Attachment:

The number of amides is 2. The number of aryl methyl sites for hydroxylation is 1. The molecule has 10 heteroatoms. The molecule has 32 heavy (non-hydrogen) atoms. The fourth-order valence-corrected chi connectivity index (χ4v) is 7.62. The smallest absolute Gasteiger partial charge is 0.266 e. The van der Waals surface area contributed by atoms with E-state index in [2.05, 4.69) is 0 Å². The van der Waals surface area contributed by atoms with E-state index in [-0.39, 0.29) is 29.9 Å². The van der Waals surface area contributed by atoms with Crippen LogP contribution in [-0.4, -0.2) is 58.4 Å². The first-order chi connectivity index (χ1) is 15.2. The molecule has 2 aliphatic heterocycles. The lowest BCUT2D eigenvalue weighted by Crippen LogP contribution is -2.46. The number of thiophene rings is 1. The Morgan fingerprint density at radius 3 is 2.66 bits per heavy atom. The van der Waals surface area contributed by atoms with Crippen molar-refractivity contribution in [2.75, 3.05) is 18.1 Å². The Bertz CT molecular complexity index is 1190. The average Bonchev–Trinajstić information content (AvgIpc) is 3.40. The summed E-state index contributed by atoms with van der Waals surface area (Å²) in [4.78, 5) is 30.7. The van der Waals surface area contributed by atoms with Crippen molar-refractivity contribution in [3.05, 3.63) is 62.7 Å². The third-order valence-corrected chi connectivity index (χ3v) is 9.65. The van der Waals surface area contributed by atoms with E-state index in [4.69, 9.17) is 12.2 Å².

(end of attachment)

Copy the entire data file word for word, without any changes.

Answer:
The number of amides is 2. The number of aryl methyl sites for hydroxylation is 1. The molecule has 10 heteroatoms. The molecule has 32 heavy (non-hydrogen) atoms. The fourth-order valence-corrected chi connectivity index (χ4v) is 7.62. The smallest absolute Gasteiger partial charge is 0.266 e. The van der Waals surface area contributed by atoms with E-state index in [2.05, 4.69) is 0 Å². The van der Waals surface area contributed by atoms with E-state index in [-0.39, 0.29) is 29.9 Å². The van der Waals surface area contributed by atoms with Crippen LogP contribution in [-0.4, -0.2) is 58.4 Å². The first-order chi connectivity index (χ1) is 15.2. The molecule has 2 aliphatic heterocycles. The lowest BCUT2D eigenvalue weighted by Crippen LogP contribution is -2.46. The number of thiophene rings is 1. The Morgan fingerprint density at radius 3 is 2.66 bits per heavy atom. The van der Waals surface area contributed by atoms with Crippen molar-refractivity contribution in [2.75, 3.05) is 18.1 Å². The Bertz CT molecular complexity index is 1190. The average Bonchev–Trinajstić information content (AvgIpc) is 3.40. The summed E-state index contributed by atoms with van der Waals surface area (Å²) in [4.78, 5) is 30.7. The van der Waals surface area contributed by atoms with Crippen molar-refractivity contribution in [3.05, 3.63) is 62.7 Å². The third-order valence-corrected chi connectivity index (χ3v) is 9.65. The van der Waals surface area contributed by atoms with E-state index in [4.69, 9.17) is 12.2 Å².